Date of Award

12-15-2007

Degree Type

Thesis

Degree Name

M.S.

Degree Program

Biological Sciences

Department

Biological Sciences

Major Professor

Cashner, Robert C.

Second Advisor

O'Connell, Martin

Third Advisor

DeVries, Phil

Fourth Advisor

Slack, Todd

Abstract

Over the past thirty-five years, anthropogenic disturbances around Bayou Lacombe have altered its fish assemblage. In 2005, the impact of Hurricane Katrina on southeast Louisiana presented me with a unique opportunity to explore the effects of a catastrophic storm on the Bayou. I explored the effects of natural and human disturbances on the Bayou's fish assemblage by electrofishing six historically sampled stations. My research goals were to determine: 1) which Bayou Lacombe fish assemblages were most resilient to the multiple effects of Hurricane Katrina, 2) if there were significant differences in the Bayou's fish assemblages over the past 35 years based on historical fish assemblage data, and 3) what are the drivers of fish assemblage change in Bayou Lacombe. I found significant differences in upstream fish assemblages before and after Hurricane Katrina in the Bayou. I also documented the disappearance of nearly all cyprinid species over the past 35 years.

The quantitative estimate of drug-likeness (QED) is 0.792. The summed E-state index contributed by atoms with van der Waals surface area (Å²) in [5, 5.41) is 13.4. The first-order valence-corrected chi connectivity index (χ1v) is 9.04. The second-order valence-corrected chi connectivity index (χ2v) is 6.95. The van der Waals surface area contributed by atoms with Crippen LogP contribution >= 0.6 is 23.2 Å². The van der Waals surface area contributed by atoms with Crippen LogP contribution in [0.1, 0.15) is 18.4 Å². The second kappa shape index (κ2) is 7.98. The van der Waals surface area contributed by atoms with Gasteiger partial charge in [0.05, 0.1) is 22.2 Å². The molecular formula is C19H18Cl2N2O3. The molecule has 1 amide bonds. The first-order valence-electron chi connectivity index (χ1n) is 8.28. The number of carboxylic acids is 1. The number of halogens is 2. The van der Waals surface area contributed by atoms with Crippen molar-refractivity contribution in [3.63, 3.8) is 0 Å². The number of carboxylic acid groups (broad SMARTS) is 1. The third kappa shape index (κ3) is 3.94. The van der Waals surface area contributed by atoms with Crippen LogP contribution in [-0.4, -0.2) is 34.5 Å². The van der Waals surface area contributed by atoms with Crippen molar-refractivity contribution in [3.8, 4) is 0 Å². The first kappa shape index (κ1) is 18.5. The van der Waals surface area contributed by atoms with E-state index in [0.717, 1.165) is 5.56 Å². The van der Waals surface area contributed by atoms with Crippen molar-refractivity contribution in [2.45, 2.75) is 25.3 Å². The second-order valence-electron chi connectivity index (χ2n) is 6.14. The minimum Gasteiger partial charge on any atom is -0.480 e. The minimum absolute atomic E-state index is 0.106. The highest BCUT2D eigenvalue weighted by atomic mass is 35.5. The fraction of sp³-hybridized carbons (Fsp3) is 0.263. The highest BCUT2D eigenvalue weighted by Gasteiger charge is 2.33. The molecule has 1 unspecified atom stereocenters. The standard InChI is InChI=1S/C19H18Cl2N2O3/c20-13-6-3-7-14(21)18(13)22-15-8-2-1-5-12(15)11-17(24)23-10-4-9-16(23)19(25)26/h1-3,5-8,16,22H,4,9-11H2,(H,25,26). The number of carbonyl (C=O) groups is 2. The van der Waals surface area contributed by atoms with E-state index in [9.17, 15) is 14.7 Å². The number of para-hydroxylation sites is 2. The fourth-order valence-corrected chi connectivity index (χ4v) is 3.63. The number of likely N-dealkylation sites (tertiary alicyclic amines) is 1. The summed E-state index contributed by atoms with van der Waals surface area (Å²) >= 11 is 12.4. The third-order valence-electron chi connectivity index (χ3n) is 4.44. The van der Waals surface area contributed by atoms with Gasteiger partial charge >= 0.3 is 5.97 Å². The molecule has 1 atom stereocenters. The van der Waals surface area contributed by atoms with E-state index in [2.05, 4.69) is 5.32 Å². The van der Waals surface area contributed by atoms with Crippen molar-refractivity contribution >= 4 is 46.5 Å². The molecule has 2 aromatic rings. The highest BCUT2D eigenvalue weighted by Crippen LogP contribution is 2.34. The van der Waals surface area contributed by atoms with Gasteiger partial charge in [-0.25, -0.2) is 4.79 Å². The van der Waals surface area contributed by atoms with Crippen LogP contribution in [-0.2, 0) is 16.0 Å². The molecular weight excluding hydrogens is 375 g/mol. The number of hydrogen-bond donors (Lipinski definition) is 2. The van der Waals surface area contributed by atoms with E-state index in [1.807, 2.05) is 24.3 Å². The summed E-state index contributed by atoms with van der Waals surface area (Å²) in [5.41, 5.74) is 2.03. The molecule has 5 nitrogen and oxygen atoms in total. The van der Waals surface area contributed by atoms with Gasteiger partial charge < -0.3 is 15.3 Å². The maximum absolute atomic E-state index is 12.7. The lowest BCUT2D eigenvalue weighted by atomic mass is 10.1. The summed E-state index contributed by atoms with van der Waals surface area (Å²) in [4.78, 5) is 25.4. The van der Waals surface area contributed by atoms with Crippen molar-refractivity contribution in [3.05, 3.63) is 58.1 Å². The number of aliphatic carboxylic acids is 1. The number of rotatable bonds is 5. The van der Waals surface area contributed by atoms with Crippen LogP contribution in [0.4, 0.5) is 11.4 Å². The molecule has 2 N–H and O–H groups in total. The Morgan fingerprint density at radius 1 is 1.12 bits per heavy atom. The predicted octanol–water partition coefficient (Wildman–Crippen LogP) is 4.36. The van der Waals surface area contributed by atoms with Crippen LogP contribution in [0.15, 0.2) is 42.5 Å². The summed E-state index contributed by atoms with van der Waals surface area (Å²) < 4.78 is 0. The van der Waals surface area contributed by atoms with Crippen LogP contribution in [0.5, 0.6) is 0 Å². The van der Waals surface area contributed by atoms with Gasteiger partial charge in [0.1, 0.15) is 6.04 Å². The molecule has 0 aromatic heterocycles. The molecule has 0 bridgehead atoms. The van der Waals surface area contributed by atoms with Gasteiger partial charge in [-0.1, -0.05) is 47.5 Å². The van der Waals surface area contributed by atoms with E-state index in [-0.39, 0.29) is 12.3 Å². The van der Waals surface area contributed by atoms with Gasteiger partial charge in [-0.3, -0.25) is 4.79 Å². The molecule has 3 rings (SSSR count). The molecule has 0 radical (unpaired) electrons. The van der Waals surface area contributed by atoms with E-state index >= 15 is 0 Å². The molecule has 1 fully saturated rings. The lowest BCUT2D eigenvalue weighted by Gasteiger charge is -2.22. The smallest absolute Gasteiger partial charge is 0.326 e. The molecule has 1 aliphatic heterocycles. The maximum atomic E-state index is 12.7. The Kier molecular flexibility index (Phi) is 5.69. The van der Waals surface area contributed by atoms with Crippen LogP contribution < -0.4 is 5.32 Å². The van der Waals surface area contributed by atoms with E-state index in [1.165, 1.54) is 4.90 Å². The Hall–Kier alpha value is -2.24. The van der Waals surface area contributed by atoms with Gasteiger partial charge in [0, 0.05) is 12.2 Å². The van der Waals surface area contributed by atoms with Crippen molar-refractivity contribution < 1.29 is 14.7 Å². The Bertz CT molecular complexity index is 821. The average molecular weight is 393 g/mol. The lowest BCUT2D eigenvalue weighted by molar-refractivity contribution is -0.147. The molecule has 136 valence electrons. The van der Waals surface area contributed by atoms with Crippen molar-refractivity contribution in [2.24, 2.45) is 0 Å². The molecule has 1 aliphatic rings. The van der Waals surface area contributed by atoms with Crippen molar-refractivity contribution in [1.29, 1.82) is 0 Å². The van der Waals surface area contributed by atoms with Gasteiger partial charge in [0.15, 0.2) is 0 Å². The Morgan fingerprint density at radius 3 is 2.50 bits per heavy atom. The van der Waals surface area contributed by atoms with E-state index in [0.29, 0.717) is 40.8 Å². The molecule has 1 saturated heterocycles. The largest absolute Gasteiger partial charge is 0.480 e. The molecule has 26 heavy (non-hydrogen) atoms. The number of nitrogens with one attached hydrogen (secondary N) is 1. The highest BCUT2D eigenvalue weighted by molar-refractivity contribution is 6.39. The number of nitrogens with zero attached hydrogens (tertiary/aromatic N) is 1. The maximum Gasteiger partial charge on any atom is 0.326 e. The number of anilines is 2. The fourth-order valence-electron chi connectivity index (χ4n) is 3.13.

Rights

The University of New Orleans and its agents retain the non-exclusive license to archive and make accessible this dissertation or thesis in whole or in part in all forms of media, now or hereafter known. The author retains all other ownership rights to the copyright of the thesis or dissertation.

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